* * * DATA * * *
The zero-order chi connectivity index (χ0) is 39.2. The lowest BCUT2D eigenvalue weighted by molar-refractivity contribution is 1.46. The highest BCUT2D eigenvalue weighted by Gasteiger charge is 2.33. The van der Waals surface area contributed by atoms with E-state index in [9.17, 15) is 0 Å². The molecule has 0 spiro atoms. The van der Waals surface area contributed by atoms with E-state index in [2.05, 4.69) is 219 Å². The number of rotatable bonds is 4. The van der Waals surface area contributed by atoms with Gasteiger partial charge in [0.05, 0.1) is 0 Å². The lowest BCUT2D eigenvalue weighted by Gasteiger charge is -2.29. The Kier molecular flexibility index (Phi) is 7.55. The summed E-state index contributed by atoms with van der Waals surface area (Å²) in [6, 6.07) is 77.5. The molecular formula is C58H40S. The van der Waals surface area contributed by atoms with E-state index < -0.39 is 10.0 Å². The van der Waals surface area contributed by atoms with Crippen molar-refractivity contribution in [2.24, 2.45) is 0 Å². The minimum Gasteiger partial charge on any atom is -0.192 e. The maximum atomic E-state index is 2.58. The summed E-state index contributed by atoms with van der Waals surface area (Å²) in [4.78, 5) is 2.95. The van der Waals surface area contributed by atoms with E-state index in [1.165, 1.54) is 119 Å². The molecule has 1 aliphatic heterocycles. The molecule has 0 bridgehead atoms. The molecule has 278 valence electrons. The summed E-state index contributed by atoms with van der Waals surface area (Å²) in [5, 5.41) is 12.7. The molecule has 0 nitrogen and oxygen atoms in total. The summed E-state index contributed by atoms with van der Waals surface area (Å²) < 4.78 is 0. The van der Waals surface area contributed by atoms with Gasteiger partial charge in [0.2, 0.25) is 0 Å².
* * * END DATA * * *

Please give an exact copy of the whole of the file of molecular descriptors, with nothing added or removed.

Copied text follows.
The zero-order chi connectivity index (χ0) is 39.2. The lowest BCUT2D eigenvalue weighted by molar-refractivity contribution is 1.46. The highest BCUT2D eigenvalue weighted by Gasteiger charge is 2.33. The van der Waals surface area contributed by atoms with E-state index in [9.17, 15) is 0 Å². The molecule has 0 spiro atoms. The van der Waals surface area contributed by atoms with E-state index in [2.05, 4.69) is 219 Å². The number of rotatable bonds is 4. The van der Waals surface area contributed by atoms with Gasteiger partial charge in [0.05, 0.1) is 0 Å². The lowest BCUT2D eigenvalue weighted by Gasteiger charge is -2.29. The Kier molecular flexibility index (Phi) is 7.55. The summed E-state index contributed by atoms with van der Waals surface area (Å²) in [6, 6.07) is 77.5. The molecular formula is C58H40S. The van der Waals surface area contributed by atoms with E-state index < -0.39 is 10.0 Å². The van der Waals surface area contributed by atoms with Crippen molar-refractivity contribution in [2.24, 2.45) is 0 Å². The minimum Gasteiger partial charge on any atom is -0.192 e. The maximum atomic E-state index is 2.58. The summed E-state index contributed by atoms with van der Waals surface area (Å²) in [4.78, 5) is 2.95. The van der Waals surface area contributed by atoms with E-state index in [1.165, 1.54) is 119 Å². The molecule has 1 aliphatic heterocycles. The molecule has 0 bridgehead atoms. The molecule has 278 valence electrons. The summed E-state index contributed by atoms with van der Waals surface area (Å²) in [5, 5.41) is 12.7. The molecule has 0 nitrogen and oxygen atoms in total. The summed E-state index contributed by atoms with van der Waals surface area (Å²) < 4.78 is 0. The van der Waals surface area contributed by atoms with Gasteiger partial charge in [0.2, 0.25) is 0 Å².